January 12, 2011
Copyright © 2010
Mid-Hudson News Network, a division of Statewide News Network, Inc.
Ulster County threatens to sue New York City DEP
KINGSTON – It has been 97 days since the New York City Department of Environmental Protection (NYCDEP) began discharging untreated highly turbid water from the west basin of the Ashokan Reservoir into the Lower Esopus Creek. Ulster County Executive Michael Hein says that it is time to file suit against the agency for putting the economies and quality of life of every municipality along the creek in serious jeopardy.
His announcement came during a last minute news conference held Tuesday evening at the County Office Building in Kingston where he made it known to the public that, with the support of the Legislature, he has filed a Notice of Intent to sue the NYCDEP under the Clean Water Act.
Hein said there are other ways of dealing with the polluted water and that NYCDEP is approaching the issue with no mind for any result that may occur outside of the New York City watershed.
“The watershed is where they get their water from but this is a connected system and they are not going to be allowed to dump on Ulster County, and that is going on right now.”
Hein said that there has been no research done on the NYCDEP’s behalf as to the effects of their choice to discharge heavily sedimented water into the body of water that singlehandedly supports a significant amount of the agricultural and tourism economies in the area.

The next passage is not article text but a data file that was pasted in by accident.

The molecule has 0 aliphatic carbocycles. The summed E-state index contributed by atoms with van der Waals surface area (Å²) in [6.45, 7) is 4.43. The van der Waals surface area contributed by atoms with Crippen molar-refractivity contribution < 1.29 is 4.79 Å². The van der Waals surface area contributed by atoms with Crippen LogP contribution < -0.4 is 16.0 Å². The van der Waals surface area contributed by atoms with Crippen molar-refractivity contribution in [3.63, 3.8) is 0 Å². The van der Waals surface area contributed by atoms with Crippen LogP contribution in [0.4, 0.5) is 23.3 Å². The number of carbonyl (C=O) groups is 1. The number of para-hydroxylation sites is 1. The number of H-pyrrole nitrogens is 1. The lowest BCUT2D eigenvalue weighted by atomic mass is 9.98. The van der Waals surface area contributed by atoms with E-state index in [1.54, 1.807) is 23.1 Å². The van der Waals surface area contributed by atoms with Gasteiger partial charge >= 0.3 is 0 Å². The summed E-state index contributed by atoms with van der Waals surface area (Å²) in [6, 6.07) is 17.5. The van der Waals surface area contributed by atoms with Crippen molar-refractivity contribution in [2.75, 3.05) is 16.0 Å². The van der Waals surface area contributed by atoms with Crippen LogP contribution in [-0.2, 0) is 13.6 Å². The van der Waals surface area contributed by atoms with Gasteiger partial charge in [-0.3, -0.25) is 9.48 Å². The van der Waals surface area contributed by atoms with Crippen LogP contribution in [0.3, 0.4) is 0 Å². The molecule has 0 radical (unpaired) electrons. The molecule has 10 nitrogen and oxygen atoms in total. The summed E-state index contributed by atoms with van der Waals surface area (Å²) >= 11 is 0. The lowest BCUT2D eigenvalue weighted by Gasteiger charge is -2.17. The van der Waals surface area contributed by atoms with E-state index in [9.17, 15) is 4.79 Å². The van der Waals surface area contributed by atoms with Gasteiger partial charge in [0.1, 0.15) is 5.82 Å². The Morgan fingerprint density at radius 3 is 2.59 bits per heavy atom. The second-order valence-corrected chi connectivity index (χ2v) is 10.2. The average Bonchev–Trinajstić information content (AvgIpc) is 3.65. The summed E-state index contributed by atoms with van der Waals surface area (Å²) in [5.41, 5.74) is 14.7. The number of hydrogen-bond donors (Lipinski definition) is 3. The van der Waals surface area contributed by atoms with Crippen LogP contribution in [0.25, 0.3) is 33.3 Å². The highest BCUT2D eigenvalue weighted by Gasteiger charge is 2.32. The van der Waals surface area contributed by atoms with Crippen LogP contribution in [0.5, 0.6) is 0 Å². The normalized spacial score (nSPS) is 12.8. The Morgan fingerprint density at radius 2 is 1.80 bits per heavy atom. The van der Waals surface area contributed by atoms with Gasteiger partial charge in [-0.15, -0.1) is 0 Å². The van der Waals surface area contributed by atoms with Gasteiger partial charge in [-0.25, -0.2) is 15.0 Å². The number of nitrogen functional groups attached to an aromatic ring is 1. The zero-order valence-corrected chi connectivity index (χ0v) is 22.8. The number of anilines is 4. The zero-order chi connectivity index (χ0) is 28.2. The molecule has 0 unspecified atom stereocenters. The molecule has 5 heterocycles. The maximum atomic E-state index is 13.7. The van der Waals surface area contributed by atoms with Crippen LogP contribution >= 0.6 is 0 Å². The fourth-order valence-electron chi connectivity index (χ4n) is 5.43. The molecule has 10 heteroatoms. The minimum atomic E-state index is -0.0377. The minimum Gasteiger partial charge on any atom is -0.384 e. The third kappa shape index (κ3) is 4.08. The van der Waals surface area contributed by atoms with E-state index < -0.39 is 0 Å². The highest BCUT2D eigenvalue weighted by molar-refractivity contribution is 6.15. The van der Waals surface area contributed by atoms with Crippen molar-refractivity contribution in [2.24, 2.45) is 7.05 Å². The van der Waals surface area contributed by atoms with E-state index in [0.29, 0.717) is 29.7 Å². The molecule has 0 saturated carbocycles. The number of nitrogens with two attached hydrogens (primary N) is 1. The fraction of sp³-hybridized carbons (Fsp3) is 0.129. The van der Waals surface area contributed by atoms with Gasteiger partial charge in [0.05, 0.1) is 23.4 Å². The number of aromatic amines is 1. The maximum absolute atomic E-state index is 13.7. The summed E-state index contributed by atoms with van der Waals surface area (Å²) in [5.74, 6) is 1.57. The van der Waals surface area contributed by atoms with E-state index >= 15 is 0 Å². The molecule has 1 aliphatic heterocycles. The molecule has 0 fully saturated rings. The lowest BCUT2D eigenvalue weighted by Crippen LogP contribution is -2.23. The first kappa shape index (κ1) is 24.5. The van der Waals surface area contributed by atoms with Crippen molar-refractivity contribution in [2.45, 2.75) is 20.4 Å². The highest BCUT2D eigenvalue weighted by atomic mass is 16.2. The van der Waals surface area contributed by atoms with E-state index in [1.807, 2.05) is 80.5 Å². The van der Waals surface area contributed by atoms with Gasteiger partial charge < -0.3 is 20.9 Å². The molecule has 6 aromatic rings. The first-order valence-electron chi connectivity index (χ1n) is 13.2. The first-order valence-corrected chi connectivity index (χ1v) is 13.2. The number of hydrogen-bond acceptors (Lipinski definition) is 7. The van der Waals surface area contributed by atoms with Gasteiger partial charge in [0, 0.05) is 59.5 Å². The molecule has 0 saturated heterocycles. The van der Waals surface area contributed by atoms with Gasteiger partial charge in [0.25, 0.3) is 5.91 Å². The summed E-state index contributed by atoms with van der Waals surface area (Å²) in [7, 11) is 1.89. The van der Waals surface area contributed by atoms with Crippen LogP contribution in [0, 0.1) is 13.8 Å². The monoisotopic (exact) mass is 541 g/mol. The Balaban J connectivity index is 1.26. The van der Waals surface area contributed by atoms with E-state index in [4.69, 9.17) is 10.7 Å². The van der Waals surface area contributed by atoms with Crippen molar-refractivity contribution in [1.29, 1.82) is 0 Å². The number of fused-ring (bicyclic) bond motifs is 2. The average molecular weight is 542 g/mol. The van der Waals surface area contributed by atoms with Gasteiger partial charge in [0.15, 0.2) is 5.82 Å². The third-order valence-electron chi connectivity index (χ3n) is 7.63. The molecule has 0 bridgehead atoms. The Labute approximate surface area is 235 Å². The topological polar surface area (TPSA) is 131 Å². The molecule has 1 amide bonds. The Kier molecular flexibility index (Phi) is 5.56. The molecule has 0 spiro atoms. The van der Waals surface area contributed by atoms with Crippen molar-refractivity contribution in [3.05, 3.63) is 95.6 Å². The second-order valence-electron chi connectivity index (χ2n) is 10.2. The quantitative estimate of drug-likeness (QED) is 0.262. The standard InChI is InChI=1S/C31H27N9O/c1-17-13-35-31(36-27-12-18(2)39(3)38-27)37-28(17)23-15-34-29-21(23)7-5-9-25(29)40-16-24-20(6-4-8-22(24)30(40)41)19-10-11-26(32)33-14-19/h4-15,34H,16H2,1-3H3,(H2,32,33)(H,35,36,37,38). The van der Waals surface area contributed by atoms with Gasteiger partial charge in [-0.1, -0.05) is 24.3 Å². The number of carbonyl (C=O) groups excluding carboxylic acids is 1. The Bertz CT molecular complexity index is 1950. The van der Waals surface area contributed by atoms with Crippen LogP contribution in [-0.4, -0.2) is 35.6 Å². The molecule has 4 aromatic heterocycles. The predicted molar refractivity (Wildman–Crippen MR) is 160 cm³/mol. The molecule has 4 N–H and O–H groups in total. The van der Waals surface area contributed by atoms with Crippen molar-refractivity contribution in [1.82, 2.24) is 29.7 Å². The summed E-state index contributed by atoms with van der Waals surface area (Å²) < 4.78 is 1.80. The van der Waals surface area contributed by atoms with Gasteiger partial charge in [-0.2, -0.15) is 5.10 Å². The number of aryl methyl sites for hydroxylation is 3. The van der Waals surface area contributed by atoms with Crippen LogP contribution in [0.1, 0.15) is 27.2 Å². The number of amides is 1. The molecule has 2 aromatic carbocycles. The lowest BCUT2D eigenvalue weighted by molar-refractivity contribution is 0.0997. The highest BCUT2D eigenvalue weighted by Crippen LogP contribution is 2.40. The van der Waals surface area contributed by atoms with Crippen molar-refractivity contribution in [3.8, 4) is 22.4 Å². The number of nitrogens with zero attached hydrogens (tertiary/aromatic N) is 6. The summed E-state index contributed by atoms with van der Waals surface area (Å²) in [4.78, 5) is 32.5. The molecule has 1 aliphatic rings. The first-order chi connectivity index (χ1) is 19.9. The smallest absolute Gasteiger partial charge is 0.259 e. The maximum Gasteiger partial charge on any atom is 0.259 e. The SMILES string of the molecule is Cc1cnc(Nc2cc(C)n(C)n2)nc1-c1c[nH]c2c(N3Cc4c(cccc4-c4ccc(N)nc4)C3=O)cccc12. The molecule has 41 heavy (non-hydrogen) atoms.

According to the Director of the Ulster County Department of the Environment, Amanda Lavalle, the recent discharges through the waste release channel constitute the “single most profound” change to the creek since the reservoir’s installation nearly a century ago.
Excess turbidity is a pollutant and is prohibited under the Federal Clean Water Act and New York State Regulation, she said.
“Turbidity negatively impacts aquatic ecosystems. It can harm, and potentially kill, fish and other stream life,” she said. “It impairs our ability to use the creek for recreational purposes like kayaking or fishing. It also has the potential to negatively impact agriculture and public water supplies.”
Lavalle said that since October more than a third of the total capacity of the Ashokan Reservoir has been released to the Lower Esopus.
To put things in perspective, Hein explained that if someone were to take one gallon of the same kind of water and dump it back into the reservoir, that person would be subject to fines up to $37,000. He noted that so far the NYCDEP has dumped 42 billion gallons of this water into the backyards of the people of Ulster County.
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